## Not signed in

Want to take part in these discussions? Sign in if you have an account, or apply for one below

## Discussion Tag Cloud

Vanilla 1.1.10 is a product of Lussumo. More Information: Documentation, Community Support.

• CommentRowNumber1.
• CommentAuthorUrs
• CommentTimeNov 7th 2012

double categories are cartesian closed and it seems pretty reasonable that n-fold categories are cartesian closed - would you know of a reference for this? It would be good if there was some result that said categories internal to a suitable category E were cartesian closed.

Does anyone easily have a pointer?

• CommentRowNumber2.
• CommentAuthorTodd_Trimble
• CommentTimeNov 7th 2012

Does anyone easily have a pointer?

I don’t, but it doesn’t seem unreasonable to write out a proof for this type of thing. Without having written anything down, I’d guess that if $E$ is finitely complete and cartesian closed, then $Cat(E)$ is also finitely complete and cartesian closed. Then $n$-fold categories would be cartesian closed by induction.

• CommentRowNumber3.
• CommentAuthorTodd_Trimble
• CommentTimeNov 7th 2012
• (edited Nov 7th 2012)

Well, I may as well have a go at writing down a sketch of a proof of the assertion from my previous comment, that if $E$ is finitely complete and cartesian closed, then $Cat(E)$ is also finitely complete and cartesian closed.

First, let $E$ be finitely complete. Then the category of directed graphs $E^{\bullet \stackrel{\to}{\to} \bullet}$ is also finitely complete, and since $Cat(E)$ is monadic over $E^{\bullet \stackrel{\to}{\to} \bullet}$, it follows that $Cat(E)$ is also finitely complete.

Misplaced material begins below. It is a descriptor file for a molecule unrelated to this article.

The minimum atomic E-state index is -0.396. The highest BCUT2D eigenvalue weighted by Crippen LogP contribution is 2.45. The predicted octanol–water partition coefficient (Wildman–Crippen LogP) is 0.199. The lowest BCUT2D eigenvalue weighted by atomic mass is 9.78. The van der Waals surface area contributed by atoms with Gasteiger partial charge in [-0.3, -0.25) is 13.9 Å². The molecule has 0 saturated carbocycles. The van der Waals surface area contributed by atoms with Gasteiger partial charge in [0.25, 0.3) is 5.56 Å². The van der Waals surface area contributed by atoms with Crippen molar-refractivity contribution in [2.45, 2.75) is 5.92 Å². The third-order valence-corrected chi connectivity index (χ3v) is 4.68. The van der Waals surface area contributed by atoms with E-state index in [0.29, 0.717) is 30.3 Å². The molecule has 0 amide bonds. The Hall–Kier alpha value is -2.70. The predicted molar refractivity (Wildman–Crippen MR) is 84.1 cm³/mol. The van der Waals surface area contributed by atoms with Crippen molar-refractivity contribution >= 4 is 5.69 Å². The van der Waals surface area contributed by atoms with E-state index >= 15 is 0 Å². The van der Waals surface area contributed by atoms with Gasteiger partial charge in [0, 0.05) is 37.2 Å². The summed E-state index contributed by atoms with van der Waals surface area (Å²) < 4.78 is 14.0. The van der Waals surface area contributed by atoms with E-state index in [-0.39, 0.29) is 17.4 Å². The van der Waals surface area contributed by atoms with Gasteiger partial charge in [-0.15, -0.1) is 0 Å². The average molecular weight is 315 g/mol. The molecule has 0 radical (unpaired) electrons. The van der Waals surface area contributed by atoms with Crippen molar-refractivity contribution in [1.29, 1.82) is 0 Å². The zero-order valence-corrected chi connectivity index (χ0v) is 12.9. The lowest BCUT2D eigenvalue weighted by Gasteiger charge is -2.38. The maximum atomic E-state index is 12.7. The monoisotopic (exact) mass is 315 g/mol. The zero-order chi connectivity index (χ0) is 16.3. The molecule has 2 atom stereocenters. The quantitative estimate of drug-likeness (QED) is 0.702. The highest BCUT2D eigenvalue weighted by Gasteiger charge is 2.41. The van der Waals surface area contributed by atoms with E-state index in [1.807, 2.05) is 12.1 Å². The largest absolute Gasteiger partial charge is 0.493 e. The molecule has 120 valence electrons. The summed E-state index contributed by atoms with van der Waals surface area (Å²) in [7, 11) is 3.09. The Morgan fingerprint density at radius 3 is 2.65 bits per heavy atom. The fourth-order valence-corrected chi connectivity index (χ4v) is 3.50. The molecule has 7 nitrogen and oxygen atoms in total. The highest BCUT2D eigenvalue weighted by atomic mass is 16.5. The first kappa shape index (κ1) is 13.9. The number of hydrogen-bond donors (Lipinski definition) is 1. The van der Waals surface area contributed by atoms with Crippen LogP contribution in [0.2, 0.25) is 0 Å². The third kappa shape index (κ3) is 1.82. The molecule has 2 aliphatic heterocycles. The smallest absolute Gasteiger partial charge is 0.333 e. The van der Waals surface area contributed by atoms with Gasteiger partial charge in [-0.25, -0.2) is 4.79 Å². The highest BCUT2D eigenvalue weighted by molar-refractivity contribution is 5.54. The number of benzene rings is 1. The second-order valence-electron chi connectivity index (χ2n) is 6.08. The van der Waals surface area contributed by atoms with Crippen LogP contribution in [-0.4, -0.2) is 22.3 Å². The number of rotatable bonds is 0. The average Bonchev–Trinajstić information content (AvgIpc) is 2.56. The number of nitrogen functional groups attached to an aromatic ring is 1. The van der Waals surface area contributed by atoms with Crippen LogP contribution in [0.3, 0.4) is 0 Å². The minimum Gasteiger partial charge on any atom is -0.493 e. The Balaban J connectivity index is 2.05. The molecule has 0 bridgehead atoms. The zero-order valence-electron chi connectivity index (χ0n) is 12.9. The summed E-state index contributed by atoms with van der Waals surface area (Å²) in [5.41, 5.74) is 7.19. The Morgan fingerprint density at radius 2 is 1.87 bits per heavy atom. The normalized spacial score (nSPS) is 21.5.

Now let $E$ be finitely complete and cartesian closed. Then $E^C$ is cartesian closed for any finite category $C$ (by adapting Mike’s proof, using only finite ends). This applies in particular to the case where $C$ is a suitable truncation of the simplex category, say where $C$ is opposite to the category of nonempty ordinals up to cardinality 3. Now $Cat(E)$ is a full subcategory of $E^C$, and it should be simple to see directly that it is an exponential ideal of $E^C$; in particular, it’s cartesian closed. (When I say “easy to see directly”, I mean that we don’t need to consider colimits in $Cat(E)$ or its being a reflective subcategory of $E^C$ – just use the formula for exponentials in $E^C$ to suggest the correct construction of exponentials in $Cat(E)$.)

Does this seem reasonable?

• CommentRowNumber4.
• CommentAuthorUrs
• CommentTimeNov 7th 2012
• (edited Nov 7th 2012)

Maybe some of this could be copied to the entry n-fold category.

• CommentRowNumber5.
• CommentAuthorMike Shulman
• CommentTimeNov 7th 2012

The closest thing I can think of to a reference for this is the remark following B2.3.15 in the Elephant. But surely someone, somewhere, must have written it down before…

• CommentRowNumber6.
• CommentAuthorDavidRoberts
• CommentTimeNov 8th 2012

Ehresmann’s original proof, which I alluded to on the page internal category, is really quite awful. It’s working with generalised sketches, and for some reason either this precludes using the simple machinery from Todd’s #3, or Ehresmann just wasn’t in that frame of mind.

• CommentRowNumber7.
• CommentAuthorUrs
• CommentTimeNov 8th 2012

Can you add a pointer, or a page number, or something, to identify the alluded-to proof in Ehresmann’s work‘?

• CommentRowNumber8.
• CommentAuthorDavidRoberts
• CommentTimeNov 8th 2012

Can do.

• CommentRowNumber9.
• CommentAuthorTodd_Trimble
• CommentTimeNov 12th 2012

I got around to writing out a proof at internal category. Please feel free to check for accuracy.

If the ambient category $\mathcal{C}$ is a cartesian closed category, then the category $Cat(\mathcal{C})$ of categories internal to $\mathcal{C}$ is also cartesian closed.